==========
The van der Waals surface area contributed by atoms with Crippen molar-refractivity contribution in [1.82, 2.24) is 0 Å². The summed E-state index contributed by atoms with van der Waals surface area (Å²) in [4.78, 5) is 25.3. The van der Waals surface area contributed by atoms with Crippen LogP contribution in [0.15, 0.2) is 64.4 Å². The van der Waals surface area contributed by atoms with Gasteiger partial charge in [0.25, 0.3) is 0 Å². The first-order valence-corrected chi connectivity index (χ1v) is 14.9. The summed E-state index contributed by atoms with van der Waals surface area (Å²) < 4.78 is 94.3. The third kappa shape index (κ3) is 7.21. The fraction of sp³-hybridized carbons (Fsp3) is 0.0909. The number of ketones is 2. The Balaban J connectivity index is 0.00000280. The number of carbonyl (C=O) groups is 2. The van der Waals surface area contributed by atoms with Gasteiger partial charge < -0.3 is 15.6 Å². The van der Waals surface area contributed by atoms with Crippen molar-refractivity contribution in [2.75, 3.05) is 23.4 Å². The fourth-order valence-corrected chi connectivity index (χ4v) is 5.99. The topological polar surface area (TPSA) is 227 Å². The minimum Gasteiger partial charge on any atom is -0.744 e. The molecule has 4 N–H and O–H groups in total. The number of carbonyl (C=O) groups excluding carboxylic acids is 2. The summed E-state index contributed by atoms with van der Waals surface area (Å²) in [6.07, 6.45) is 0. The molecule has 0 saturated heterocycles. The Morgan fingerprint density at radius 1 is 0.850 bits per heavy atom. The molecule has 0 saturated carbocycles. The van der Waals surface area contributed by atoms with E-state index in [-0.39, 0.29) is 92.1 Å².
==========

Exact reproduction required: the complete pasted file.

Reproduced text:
The van der Waals surface area contributed by atoms with Crippen molar-refractivity contribution in [1.82, 2.24) is 0 Å². The summed E-state index contributed by atoms with van der Waals surface area (Å²) in [4.78, 5) is 25.3. The van der Waals surface area contributed by atoms with Crippen LogP contribution in [0.15, 0.2) is 64.4 Å². The van der Waals surface area contributed by atoms with Gasteiger partial charge in [0.25, 0.3) is 0 Å². The first-order valence-corrected chi connectivity index (χ1v) is 14.9. The summed E-state index contributed by atoms with van der Waals surface area (Å²) < 4.78 is 94.3. The third kappa shape index (κ3) is 7.21. The fraction of sp³-hybridized carbons (Fsp3) is 0.0909. The number of ketones is 2. The Balaban J connectivity index is 0.00000280. The number of carbonyl (C=O) groups is 2. The van der Waals surface area contributed by atoms with Gasteiger partial charge < -0.3 is 15.6 Å². The van der Waals surface area contributed by atoms with Crippen molar-refractivity contribution in [2.75, 3.05) is 23.4 Å². The fourth-order valence-corrected chi connectivity index (χ4v) is 5.99. The topological polar surface area (TPSA) is 227 Å². The minimum Gasteiger partial charge on any atom is -0.744 e. The molecule has 4 N–H and O–H groups in total. The number of carbonyl (C=O) groups excluding carboxylic acids is 2. The summed E-state index contributed by atoms with van der Waals surface area (Å²) in [6.07, 6.45) is 0. The molecule has 0 saturated heterocycles. The Morgan fingerprint density at radius 1 is 0.850 bits per heavy atom. The molecule has 0 saturated carbocycles. The van der Waals surface area contributed by atoms with E-state index in [-0.39, 0.29) is 92.1 Å².